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Your Genetic Cookbook: How Cells And Viruses Work

To stay healthy, your cells must continuously perform a wide variety of chemical tasks. Your DNA genes, in the nucleus of every cell, help orchestrate this activity.

Cells Work Hard

A cell uses its genes as a kind of biochemical cookbook: whenever it has to do anything, a cell looks up the recipe in its DNA. It then uses this recipe to cook up whatever proteins it needs to get the job done.

Your cells are hard at work right now, creating thousands of tailor made proteins for thousands of different biochemical jobs. Sometimes, however, things can go wrong.

Virus Attack

When a virus attacks, it injects its own DNA into one of your cells. Like your own genes, the viral DNA contains recipes. Unfortunately, these recipes are only good for making new viruses.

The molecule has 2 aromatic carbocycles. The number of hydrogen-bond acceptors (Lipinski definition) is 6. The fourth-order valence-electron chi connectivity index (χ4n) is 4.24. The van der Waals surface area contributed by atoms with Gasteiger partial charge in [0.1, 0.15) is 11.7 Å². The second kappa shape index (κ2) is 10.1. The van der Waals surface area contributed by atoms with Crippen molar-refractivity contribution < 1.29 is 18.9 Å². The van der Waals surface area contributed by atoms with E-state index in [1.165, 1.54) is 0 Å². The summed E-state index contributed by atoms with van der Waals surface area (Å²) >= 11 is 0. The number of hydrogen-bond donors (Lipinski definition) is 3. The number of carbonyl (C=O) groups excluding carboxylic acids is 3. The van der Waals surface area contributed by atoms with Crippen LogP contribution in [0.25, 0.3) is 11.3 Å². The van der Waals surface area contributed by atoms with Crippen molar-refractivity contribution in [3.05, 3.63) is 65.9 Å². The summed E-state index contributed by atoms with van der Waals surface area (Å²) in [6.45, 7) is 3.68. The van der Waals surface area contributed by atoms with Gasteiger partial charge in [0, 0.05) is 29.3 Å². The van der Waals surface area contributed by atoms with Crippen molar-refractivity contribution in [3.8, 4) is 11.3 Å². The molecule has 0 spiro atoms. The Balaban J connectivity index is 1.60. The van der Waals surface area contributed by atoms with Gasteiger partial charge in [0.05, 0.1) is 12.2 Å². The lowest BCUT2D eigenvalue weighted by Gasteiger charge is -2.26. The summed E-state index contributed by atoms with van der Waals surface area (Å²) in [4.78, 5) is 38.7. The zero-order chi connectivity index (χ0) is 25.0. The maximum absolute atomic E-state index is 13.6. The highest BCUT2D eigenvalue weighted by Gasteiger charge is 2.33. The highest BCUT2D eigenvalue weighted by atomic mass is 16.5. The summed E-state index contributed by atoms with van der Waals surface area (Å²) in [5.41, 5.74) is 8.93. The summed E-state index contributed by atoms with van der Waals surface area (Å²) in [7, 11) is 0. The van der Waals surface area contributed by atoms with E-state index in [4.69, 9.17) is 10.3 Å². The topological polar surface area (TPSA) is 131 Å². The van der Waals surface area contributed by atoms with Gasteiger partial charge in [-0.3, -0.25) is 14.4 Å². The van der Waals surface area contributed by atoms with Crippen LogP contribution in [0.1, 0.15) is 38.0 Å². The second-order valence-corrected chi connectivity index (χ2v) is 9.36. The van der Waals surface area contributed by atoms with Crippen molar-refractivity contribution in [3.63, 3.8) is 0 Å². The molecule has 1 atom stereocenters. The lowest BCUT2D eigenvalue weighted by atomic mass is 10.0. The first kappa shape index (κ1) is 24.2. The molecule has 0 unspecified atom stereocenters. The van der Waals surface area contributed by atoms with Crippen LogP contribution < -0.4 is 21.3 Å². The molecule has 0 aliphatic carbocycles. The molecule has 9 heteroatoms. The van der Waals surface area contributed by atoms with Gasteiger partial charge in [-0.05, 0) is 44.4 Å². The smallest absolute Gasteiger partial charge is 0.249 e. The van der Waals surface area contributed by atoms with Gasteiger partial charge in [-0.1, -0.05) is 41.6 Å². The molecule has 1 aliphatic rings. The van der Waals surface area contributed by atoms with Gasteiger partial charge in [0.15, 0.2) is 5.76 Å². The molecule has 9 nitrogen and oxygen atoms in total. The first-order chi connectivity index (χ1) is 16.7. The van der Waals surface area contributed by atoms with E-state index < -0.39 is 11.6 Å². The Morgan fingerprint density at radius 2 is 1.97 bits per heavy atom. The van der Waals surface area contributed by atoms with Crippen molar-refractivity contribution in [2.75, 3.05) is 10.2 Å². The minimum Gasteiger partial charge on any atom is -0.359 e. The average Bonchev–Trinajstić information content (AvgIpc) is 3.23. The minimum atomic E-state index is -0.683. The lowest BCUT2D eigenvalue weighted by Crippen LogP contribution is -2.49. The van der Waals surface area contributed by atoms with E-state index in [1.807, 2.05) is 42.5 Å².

No matter what your cell was doing before, it will stop its healthy functioning and make only viruses, following the viral recipe until it runs out of raw materials. Then your once healthy cell bursts open, releasing new viruses to infect more cells.

How Cancer Works

Cancer is another problem that can develop through a cell's recipe reading process. Each cell contain dozens of genes that regulate its healthy growth and reproduction. If these genes become damaged or altered, the results can be dangerous.

Instead of growing in a healthy fashion, the cell grows and divides at an alarming rate. A cancerous tumor is made up of cells like these, cells whose growth and reproduction genes are altered.

So viral infections are caused when alien recipes are added to a cell's genetic cookbook, and cancer is caused by errors within your own genetic recipes.

Read More: Quarks, Critters and Chaos (Powell's Books) and "The New Genetic Medicines" (Scientific American Digital)

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